Speed matters. To drive change in an industry defined by legacy, we have to constantly try new things to deliver solutions as quickly as possible. Making rapid progress - one step at a time - requires an enabling environment, one which can handle the pace. Here are three guiding principles we incorporate into our daily workflows to nurture this environment:
- Document everything
- Share early to get feedback early
- Iterate at least four times before shipping to the customer
Here’s a closer look at each one.
Documenting everything might sound like it will slow you down and prevent you from solving problems as quickly as you can. At Root, we know that documentation actually helps you move faster and avoid mistakes as you benefit from immediate, asynchronous input and feedback. Speed sits alongside various other benefits of documentation, such as:
- Forcing discipline to plan and think deeply
- Avoiding silos
- Creating a solid papertrail for learning and context available to new joiners as we scale
Because we work with a lot of documentation, we built a Slack integration called Rio. Simply type “/doc [name of document]” and hit enter to bring up a menu of all of the different types of template documents suited to what you’re busy solving. A link to your document will immediately spin up in Slack (we love Rio, it’s epic!).
Rio forces standardisation and eliminates the need to spend any mindshare deciding on formats, layouts, fonts or colours. We can immediately focus on content to ship it, fast!
You can read more about how we use Slack to communicate with each other and our partners here.
Share early to get feedback early
We believe that the best way to get ahead is to get going, get feedback and iterate. Starting means immediately sharing our work so that others have visibility, context and the ability to give input. This helps us stay on track to, ultimately, move forward faster. Creating the surface area for this type of collaboration optimises for fast turnaround times and high-quality output.
Every time we create a new project document using Rio, Slack sends the following message to the channel it was created in:
This makes it easy for anyone following the channel to jump onto your document and chip in, as you progress from planning to creating to shipping. Getting into the habit of sharing early means that we don’t waste time going down rabbit holes. We receive feedback on early iterations to start moving in the right direction faster.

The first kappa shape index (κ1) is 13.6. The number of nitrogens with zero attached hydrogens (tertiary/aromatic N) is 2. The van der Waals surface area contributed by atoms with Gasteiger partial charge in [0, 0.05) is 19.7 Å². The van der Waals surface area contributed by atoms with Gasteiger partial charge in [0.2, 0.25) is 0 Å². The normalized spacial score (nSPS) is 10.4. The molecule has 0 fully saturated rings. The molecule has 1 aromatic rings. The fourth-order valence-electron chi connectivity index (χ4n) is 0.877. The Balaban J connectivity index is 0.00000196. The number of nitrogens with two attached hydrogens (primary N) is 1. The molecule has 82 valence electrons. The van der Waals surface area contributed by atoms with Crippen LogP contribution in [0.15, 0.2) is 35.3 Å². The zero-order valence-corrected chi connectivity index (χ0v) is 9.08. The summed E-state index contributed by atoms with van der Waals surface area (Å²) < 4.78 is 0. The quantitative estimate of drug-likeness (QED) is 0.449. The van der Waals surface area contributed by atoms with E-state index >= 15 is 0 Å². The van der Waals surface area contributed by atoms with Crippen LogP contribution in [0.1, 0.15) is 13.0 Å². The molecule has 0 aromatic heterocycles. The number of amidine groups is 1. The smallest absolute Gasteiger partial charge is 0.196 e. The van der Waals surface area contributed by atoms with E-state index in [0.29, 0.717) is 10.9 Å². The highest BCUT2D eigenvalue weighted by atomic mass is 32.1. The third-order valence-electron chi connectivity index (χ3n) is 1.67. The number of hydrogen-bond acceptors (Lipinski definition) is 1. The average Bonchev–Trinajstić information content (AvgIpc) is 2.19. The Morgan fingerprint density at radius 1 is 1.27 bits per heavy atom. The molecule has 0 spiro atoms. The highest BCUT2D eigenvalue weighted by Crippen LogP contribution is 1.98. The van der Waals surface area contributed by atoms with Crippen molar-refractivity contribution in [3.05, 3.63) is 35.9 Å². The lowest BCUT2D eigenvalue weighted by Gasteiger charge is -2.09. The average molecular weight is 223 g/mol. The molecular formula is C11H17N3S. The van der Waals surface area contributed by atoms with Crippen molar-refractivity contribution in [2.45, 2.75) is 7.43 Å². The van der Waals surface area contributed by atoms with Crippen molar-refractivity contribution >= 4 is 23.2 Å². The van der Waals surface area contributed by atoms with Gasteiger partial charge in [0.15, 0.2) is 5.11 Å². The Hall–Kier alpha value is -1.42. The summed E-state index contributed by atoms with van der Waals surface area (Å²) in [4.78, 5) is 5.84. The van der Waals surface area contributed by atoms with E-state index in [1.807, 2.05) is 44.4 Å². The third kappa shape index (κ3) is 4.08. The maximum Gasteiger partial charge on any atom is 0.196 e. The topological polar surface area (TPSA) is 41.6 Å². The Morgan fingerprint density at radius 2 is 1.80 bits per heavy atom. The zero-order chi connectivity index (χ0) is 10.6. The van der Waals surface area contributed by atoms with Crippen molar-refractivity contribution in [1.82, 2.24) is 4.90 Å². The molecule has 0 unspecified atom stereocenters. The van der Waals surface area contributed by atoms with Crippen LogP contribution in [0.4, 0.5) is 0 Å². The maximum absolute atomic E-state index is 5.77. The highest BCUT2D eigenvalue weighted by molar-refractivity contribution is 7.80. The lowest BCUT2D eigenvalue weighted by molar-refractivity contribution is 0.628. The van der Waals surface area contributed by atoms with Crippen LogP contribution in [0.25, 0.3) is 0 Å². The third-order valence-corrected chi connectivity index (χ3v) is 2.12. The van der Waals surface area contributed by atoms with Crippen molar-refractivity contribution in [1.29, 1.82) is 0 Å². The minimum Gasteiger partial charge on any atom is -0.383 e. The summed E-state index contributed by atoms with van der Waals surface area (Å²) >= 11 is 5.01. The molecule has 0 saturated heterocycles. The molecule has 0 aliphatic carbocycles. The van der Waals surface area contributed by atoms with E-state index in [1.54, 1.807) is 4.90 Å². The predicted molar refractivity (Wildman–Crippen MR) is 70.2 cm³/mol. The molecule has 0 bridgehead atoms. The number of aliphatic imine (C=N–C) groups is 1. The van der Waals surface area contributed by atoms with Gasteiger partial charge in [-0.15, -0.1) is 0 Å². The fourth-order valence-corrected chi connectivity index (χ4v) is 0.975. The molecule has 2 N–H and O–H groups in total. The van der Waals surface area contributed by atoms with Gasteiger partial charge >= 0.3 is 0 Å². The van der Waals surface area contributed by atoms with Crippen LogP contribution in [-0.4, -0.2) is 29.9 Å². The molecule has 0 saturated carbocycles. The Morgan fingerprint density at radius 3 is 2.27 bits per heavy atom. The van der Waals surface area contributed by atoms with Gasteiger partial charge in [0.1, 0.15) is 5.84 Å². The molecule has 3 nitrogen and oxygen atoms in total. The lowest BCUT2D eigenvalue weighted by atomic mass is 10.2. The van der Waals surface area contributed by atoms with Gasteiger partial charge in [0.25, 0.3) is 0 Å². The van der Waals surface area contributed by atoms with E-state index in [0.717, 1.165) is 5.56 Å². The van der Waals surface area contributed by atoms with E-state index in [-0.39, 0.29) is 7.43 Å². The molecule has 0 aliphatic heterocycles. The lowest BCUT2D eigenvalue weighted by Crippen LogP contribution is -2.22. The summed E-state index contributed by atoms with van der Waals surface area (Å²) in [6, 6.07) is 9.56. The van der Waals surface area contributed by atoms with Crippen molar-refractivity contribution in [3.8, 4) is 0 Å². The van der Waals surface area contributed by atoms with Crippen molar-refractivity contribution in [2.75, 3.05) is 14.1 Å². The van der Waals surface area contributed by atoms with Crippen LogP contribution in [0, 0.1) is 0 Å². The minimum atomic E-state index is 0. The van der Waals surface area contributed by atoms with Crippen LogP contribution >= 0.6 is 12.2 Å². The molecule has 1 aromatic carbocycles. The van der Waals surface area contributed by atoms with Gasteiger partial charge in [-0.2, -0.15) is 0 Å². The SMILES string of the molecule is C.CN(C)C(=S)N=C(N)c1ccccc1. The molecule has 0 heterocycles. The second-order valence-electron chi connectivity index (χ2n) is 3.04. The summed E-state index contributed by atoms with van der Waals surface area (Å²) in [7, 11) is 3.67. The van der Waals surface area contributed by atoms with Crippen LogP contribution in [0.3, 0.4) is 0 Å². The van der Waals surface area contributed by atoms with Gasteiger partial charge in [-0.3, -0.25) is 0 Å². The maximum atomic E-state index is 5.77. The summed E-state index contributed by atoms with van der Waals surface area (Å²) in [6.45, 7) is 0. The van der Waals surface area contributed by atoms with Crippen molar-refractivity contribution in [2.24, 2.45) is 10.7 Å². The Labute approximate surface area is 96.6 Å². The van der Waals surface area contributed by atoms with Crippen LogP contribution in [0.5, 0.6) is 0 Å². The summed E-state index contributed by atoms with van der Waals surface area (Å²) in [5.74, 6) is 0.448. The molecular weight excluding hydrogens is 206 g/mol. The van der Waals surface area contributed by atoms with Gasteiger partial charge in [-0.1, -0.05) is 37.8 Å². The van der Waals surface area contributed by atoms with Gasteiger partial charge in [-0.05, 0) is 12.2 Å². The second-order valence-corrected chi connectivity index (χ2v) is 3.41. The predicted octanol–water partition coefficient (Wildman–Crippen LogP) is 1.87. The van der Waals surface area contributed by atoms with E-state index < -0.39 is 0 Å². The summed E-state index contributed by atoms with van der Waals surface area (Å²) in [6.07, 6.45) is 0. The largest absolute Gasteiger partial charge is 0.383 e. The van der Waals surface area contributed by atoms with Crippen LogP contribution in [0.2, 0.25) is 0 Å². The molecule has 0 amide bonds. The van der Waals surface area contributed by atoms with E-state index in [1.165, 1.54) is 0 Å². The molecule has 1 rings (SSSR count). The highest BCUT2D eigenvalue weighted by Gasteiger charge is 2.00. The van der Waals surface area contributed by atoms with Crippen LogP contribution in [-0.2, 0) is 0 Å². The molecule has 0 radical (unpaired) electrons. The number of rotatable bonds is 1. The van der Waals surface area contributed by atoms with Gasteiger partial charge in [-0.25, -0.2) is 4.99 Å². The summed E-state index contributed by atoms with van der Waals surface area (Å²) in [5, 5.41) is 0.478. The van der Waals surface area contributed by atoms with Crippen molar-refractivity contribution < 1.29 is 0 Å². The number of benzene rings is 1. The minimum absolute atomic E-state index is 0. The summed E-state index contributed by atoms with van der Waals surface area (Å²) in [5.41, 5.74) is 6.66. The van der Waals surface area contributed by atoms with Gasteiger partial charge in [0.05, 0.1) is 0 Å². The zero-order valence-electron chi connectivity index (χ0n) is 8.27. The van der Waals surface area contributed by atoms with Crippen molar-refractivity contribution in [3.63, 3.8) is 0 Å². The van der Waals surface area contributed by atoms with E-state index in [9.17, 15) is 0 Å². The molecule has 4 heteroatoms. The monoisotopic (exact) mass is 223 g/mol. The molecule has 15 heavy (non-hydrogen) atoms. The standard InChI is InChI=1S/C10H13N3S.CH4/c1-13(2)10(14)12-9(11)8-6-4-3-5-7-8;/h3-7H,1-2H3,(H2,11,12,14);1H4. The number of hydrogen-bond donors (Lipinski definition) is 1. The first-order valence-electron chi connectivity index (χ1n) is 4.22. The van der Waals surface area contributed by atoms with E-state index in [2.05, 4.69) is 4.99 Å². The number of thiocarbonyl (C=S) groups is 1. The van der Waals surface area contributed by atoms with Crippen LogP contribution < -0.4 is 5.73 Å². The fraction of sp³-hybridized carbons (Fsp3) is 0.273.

Rio also helps us keep communication transparent and aligned to our #PublicByDefault virtue.
Iterate at least four times before delivering to the end customer
While speed is important to our organisation, it means very little if the work we’re producing does not meet our quality standards. Rushing through projects to ship fast is not helpful if solutions don’t lead to long-term fixes. We make sure that our work is of the highest quality by iterating at least four times before shipping to our end customer. We believe that input * iteration = high-quality output.
For example, to write this blog post, I used our Blog Post Rio template. It prompts me to go through the following steps:
- Meta planning: To start with, I need to scope out the message and intent of the article so that I know why I’m writing it and what I want the end piece to achieve. This keeps me aligned to our Start with Why virtue.
- Structuring: Here, I take all my ideas and map them out to get an idea of how the overall piece will fit together.
- Writing: When I have a rough idea of what I want to share, I expand my bullet points from the structure phase into paragraphs to get to my first draft.
- Getting feedback from the team: Sharing early means that I get suggestions from the team immediately. This process usually consists of multiple asynchronous feedback rounds until we’re happy with the final product.
We’re looking for people to join our team.
If our “Move Fast and Ship Things” approach resonates with you, take a look at our careers page to see if we have a role open for you. If not, you can apply anyway by selecting “Don’t see a role for you?” and we’ll get back to you when something suitable opens up!